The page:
A London Theatre Year in Review
A Look at the Theatre World in 2012, From Olympics to Viva Forever
It’s been quite a year in London, with the 2012 Olympics taking hold in the summer, and this is reflected in the West End, where many shows have opened and various others have closed their doors. So how will London theatre in 2012 be remembered in the years to come? Will it be remembered as the years that Olympic-based productions like “Chariots of Fire” took audiences by storm, or will it be remembered for the closures of long running shows like “Blood Brothers”?
It’s true that the Olympics have had an effect on the West End; after all, they have had an effect on the country as a whole. However, it has not simply been Olympics based shows that have opened their doors this year; many other plays and musicals have made their mark and these range from movie adaptations such as “The King’s Speech” to classic musicals such as “Singin’ in the Rain” and “Sweeney Todd”. All of these shows opened early in the year and they set the stage for others to follow as it progressed, from “Top Hat” in May to “Viva Forever” in December.
It wasn’t just “Blood Brothers” that closed its doors either; another of the West End’s long running musicals – “Chicago” – closed as the year progressed as well. The show had been running at the Cambridge Theatre in recent years though it was forced to stand aside to allow “Matilda the Musical” (still going strong) room to breathe and set up camp at Garrick Theatre before bowing out in September. “Ghost The Musical” also closed its doors at the Piccadilly Theatre after appearing at the venue for just over a year. It made way for the Spice Girls musical “Viva Forever”.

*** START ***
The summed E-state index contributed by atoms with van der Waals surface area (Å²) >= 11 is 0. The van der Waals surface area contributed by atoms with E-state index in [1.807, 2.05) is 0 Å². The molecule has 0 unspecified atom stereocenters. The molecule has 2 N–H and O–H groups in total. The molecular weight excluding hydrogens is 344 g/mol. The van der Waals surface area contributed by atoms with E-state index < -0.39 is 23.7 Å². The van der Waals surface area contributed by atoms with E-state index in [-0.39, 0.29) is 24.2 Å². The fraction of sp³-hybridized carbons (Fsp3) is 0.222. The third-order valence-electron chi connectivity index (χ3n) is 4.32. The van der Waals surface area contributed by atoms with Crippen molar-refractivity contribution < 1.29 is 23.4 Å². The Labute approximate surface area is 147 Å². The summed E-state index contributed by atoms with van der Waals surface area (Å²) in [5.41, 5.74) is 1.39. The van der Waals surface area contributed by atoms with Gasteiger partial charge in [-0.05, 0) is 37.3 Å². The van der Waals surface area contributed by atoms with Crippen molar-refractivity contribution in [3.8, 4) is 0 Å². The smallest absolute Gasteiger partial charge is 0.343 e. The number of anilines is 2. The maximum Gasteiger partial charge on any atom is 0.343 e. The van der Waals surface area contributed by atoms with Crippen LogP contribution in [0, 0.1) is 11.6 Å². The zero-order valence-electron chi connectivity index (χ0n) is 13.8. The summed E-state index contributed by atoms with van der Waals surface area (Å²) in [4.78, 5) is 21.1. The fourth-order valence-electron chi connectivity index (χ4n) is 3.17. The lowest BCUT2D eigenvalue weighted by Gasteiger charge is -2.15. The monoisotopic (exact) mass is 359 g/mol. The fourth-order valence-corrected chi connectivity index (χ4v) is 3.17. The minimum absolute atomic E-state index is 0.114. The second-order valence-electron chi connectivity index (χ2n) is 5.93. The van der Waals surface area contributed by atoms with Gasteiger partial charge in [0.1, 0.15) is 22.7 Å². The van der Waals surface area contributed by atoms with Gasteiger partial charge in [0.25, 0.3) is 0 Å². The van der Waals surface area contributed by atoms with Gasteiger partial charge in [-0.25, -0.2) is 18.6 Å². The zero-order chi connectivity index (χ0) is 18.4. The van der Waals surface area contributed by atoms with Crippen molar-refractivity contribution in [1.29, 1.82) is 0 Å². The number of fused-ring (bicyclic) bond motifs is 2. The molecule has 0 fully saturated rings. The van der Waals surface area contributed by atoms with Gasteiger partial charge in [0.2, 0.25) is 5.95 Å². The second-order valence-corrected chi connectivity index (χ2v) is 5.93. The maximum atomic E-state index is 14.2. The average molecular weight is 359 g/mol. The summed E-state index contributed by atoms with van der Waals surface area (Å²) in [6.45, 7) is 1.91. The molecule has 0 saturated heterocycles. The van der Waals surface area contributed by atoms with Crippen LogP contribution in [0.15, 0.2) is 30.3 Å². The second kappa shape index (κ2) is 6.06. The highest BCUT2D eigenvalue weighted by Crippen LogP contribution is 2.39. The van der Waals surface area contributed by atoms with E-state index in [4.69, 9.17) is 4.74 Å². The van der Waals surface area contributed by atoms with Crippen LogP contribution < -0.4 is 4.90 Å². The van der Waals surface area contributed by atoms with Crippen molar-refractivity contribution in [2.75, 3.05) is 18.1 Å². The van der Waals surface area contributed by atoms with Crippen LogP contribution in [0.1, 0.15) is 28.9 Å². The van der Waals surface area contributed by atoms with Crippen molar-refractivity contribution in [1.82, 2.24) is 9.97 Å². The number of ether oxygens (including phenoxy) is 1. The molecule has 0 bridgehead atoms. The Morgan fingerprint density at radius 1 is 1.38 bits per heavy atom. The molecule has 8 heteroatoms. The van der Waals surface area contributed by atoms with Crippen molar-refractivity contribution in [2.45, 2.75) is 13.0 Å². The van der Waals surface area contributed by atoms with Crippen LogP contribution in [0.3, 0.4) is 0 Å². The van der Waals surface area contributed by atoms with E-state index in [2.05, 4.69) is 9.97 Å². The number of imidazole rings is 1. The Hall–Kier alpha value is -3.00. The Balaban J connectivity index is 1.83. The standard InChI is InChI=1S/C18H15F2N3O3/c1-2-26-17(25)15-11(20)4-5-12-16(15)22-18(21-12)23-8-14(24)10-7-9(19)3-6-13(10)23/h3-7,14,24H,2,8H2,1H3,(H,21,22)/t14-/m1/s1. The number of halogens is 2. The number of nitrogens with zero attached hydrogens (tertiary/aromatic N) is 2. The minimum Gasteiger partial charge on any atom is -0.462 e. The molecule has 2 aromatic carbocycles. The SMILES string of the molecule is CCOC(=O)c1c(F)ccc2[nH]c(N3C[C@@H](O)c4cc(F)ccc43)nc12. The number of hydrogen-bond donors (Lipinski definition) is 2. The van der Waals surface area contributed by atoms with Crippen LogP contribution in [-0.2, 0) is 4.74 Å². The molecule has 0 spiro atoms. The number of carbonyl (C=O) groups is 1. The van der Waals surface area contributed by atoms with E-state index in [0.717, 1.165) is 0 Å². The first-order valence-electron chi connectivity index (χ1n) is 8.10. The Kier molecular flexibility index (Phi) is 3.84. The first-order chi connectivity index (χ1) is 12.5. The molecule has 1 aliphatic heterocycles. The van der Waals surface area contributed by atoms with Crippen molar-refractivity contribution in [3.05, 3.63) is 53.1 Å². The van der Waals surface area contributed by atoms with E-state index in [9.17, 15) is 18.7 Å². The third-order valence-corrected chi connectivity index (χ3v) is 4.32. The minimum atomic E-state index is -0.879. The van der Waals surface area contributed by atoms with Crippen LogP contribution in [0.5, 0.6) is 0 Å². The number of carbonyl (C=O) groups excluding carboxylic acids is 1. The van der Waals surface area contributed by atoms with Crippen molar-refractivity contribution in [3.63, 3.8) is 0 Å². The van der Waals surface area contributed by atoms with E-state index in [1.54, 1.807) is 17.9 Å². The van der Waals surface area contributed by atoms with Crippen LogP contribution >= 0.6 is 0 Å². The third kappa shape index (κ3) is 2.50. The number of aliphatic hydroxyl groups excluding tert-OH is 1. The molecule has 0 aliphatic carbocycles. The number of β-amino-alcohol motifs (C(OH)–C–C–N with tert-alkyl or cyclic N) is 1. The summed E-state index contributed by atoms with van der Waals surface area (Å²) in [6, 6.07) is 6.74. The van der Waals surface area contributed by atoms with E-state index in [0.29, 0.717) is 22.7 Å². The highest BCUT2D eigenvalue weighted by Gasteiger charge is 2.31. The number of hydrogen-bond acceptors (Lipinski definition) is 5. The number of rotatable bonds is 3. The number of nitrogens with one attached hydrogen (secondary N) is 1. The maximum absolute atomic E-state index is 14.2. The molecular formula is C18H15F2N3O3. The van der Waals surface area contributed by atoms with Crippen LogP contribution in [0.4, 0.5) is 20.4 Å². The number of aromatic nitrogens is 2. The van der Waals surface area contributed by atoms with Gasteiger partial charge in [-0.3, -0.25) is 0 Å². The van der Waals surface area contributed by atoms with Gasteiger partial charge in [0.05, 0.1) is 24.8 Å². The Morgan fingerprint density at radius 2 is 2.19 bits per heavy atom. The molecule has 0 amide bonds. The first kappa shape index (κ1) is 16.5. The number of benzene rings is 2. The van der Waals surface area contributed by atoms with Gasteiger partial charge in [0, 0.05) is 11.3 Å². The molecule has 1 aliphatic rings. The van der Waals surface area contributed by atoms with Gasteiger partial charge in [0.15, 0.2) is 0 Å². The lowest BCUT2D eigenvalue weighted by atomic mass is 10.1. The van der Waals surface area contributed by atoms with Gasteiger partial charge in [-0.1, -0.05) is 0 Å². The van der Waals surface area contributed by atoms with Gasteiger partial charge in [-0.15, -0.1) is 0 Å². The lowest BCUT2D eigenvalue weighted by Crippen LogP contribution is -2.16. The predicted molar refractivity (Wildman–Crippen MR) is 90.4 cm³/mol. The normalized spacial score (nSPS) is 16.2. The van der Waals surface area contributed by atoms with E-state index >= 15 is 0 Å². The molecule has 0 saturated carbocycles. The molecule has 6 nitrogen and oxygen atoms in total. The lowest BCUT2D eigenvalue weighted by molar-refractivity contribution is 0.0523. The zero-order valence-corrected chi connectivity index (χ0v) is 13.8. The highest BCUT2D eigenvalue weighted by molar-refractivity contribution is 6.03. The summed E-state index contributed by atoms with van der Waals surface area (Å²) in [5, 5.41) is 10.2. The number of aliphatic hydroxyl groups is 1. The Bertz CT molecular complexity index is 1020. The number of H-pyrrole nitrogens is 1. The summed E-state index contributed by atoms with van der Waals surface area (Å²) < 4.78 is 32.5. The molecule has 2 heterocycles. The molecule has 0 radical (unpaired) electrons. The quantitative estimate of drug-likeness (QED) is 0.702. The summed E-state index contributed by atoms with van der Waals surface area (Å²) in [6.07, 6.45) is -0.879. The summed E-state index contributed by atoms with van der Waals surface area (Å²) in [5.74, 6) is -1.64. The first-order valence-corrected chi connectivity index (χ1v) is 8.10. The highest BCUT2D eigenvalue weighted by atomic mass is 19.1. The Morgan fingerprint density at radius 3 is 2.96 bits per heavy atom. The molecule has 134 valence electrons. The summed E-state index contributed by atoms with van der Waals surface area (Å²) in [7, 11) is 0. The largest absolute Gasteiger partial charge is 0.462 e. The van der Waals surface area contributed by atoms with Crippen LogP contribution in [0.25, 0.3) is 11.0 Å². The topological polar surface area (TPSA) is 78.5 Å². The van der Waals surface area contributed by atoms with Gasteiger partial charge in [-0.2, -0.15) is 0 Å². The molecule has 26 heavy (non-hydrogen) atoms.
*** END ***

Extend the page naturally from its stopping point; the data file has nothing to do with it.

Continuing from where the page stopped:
So whilst the Olympics made a big impression in the summer 2012 could be summed up as the year of the changing musical landscape in the West End. But what can we expect from London theatre in 2013? We know that one of the biggest shows opening during the course of the year is “Charlie and the Chocolate Factory” and some big names are set to take to the stage, such as the return of James Earl Jones and Vanessa Redgrave (last seen together in the West End’s “Driving Miss Daisy”) in “Much Ado About Nothing” at the Old Vic Theatre.
So from two shows alone we can tell that there is plenty to look forward to in 2013.
- Richard Grieve in High Society at the Old Vic Theatre
- Kraig Thornber in Charlie And The Chocolate Factory at the Theatre Royal Drury Lane
- Extensions for Book Of Mormon and Women On Verge Of Nervous Breakdown
- Golem by 1927 at the Trafalgar Studios 1
- Sally Cookson Directs Hetty Feather at the Duke of Yorks Theatre
- Nadine Coyle in Lord Of The Dance at the Dominion Theatre
- Jonathan Slinger in Charlie And The Chocolate Factory at the Theatre Royal Drury Lane
- Sean Hughes in The Railway Children at the King’s Cross Theatre
- Stephen Merchant in The Mentalists at the Wyndham’s Theatre
- John Heffernan in Oppenheimer at the Vaudeville Theatre